Okay, everyone. Valentine's Day is tomorrow, and if you haven't already planned your menu for the person or people you love, grab a container of cocoa powder (yes, Hershey's from the supermarket is just fine), and get to work. You don't need designer chocolates to make someone happy. From breakfast to dinner, and the all-important dessert, The Perfect Pantry comes to the rescue, with easy chocolatey favorites for any time of the day, made with a single can of cocoa powder.
When I first encountered banh pho dried rice noodles -- the noodles often sold as pad Thai noodles, or rice vermicelli -- I thought they were, well... astonishing. After a brief soak in a bowl of warm water, these brittle, opaque noodles got tossed directly into a wok -- no boiling, can you imagine? -- where the heat softened them to chewy perfection in just a minute or two. Wow. Everything, sauce and noodles, cooked in the same pot, and that made a believer out of me. The noodles have no real flavor of their own, and happily soak up any sauce and spices that surround them. This recipe is a template for all kinds of rice noodle stir-fry dishes. Swap turkey, chicken or pork for the beef; add snow peas or bok choy, or any vegetables you have on hand. Banh pho keeps in the pantry cupboard for a year or more, and offers a easy, inexpensive, gluten-free alternative to wheat noodles.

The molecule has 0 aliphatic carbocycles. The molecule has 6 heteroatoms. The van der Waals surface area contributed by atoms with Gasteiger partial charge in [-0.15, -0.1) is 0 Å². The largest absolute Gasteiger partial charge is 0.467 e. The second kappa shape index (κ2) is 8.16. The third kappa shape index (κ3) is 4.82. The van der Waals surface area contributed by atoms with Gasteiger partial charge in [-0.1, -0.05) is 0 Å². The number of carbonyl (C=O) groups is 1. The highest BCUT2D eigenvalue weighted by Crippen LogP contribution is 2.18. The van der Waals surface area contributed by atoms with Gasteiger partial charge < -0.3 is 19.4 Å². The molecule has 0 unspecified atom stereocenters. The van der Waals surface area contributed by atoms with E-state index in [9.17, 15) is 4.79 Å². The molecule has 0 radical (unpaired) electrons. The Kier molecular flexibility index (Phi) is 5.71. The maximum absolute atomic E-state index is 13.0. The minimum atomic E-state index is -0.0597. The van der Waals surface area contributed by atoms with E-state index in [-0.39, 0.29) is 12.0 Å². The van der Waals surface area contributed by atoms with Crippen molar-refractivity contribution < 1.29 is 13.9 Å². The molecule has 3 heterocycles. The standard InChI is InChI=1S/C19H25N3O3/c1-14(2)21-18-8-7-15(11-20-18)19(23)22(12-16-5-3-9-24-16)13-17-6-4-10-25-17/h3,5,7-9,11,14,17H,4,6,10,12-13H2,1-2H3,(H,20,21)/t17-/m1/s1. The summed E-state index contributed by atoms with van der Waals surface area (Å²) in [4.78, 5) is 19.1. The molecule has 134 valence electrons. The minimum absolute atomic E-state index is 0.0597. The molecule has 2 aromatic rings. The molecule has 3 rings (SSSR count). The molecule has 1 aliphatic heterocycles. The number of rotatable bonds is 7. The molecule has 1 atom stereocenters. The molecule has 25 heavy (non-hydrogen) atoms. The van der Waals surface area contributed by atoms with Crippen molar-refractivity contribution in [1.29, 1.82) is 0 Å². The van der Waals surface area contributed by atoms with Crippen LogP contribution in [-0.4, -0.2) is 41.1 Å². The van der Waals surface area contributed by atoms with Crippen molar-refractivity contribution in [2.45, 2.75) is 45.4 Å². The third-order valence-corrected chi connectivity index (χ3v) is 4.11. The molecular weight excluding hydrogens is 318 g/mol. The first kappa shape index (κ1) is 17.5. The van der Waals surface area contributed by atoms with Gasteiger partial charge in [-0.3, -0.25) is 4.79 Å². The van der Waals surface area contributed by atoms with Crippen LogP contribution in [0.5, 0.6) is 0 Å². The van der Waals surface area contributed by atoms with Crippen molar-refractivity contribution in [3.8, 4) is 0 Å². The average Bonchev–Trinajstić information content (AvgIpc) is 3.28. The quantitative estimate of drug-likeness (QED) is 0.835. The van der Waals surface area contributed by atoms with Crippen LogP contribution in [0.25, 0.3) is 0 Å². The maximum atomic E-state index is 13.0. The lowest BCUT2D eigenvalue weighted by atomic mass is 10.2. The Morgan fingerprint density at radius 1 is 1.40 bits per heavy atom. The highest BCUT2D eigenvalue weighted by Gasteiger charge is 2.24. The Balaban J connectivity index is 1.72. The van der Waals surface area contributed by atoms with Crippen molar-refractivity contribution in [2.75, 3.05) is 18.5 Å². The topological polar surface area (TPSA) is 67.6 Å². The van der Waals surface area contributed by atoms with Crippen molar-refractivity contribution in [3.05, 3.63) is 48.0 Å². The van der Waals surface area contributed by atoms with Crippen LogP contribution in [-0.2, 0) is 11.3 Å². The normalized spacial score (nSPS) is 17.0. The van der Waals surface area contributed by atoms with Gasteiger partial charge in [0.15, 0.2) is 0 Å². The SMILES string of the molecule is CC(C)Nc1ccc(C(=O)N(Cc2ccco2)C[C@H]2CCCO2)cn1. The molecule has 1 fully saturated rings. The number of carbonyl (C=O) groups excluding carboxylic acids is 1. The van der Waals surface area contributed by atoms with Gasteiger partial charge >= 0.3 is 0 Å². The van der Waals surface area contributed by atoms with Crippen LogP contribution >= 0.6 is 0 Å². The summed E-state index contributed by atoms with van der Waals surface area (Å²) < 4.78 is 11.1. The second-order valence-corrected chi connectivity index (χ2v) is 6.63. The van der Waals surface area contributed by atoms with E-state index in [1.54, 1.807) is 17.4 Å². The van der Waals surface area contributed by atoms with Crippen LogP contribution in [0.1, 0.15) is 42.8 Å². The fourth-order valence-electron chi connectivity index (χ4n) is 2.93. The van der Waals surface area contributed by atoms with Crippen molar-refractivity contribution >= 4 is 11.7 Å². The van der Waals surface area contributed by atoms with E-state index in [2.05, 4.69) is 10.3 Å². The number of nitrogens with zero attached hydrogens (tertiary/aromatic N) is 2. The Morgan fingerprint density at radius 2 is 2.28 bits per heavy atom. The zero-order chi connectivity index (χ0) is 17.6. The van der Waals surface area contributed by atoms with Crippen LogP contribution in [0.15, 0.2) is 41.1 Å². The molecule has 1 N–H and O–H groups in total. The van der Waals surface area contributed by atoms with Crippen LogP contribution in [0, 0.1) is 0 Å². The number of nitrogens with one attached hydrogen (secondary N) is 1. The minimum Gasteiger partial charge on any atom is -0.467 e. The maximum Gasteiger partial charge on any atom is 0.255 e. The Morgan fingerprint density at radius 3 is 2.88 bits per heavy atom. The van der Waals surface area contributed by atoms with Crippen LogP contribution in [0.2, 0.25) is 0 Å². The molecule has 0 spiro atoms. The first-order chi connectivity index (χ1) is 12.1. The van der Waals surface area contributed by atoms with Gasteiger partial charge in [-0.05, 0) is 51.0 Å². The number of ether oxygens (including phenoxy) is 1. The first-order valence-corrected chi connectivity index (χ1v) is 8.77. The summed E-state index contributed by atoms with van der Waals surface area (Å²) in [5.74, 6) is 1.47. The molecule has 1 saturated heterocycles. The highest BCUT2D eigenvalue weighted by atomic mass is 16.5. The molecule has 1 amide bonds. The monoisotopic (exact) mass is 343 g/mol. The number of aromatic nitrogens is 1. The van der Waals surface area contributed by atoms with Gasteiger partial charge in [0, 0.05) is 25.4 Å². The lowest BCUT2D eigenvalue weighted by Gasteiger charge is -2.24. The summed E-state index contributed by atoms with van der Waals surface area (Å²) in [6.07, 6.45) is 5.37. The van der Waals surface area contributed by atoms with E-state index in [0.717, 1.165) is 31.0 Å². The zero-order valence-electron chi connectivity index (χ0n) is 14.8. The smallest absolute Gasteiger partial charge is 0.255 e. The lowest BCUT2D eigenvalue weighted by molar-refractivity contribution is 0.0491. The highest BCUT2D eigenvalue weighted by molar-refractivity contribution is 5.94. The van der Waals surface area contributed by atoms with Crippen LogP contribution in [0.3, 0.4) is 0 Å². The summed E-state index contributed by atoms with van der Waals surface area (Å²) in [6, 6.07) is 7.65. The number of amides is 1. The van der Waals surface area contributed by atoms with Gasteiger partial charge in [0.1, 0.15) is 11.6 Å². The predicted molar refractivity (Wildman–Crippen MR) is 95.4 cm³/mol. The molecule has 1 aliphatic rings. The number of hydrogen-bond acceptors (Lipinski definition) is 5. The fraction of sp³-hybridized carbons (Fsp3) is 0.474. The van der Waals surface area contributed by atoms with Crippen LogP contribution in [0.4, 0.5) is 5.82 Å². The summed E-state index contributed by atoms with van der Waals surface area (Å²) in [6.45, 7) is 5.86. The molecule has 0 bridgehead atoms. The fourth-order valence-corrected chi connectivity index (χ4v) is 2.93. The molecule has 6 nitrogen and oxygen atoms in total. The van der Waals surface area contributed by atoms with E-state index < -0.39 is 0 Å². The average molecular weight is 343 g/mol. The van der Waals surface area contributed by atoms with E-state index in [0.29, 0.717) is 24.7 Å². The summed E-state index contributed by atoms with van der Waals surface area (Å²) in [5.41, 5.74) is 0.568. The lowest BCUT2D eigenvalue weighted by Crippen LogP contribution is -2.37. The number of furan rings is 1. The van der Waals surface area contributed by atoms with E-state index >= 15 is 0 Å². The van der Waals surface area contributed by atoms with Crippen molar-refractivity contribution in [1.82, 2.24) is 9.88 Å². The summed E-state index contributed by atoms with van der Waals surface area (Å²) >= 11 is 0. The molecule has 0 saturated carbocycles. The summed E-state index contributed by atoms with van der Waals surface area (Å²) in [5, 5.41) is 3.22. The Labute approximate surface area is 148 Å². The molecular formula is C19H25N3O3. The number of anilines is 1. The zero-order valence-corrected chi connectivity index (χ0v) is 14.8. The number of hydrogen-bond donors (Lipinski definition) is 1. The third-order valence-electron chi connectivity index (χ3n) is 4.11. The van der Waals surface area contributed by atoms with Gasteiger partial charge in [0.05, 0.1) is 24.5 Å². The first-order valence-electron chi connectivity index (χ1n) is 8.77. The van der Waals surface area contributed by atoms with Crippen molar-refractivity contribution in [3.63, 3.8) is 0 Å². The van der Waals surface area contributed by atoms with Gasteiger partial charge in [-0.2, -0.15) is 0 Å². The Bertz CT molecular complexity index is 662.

Originally published in November 2006, this updated ingredient post features new photos, links, and tweaks to the recipe. In the way that pad Thai is often the first dish people try at a Thai restaurant, doro wot might be the most popular dish at Ethiopian restaurants in America. It's great for parties.
Twenty or so years ago, the City of Boston, in a brief spate of urban beautification that would have made Lady Bird Johnson proud, bestowed upon us a Norway maple sapling to fill the empty tree hole in the brick sidewalk in front of our house.
We loved that little tree. So did every dog in the neighborhood.
To discourage the small gifts those dogs left us (in the days before pooper-scoopering was mandatory), we sprinkled cayenne pepper around the tree hole. It worked. Every so often we'd hear a little sneeze... and we'd watch a very surprised puppy move along, perhaps to find a kinder and gentler tree hole.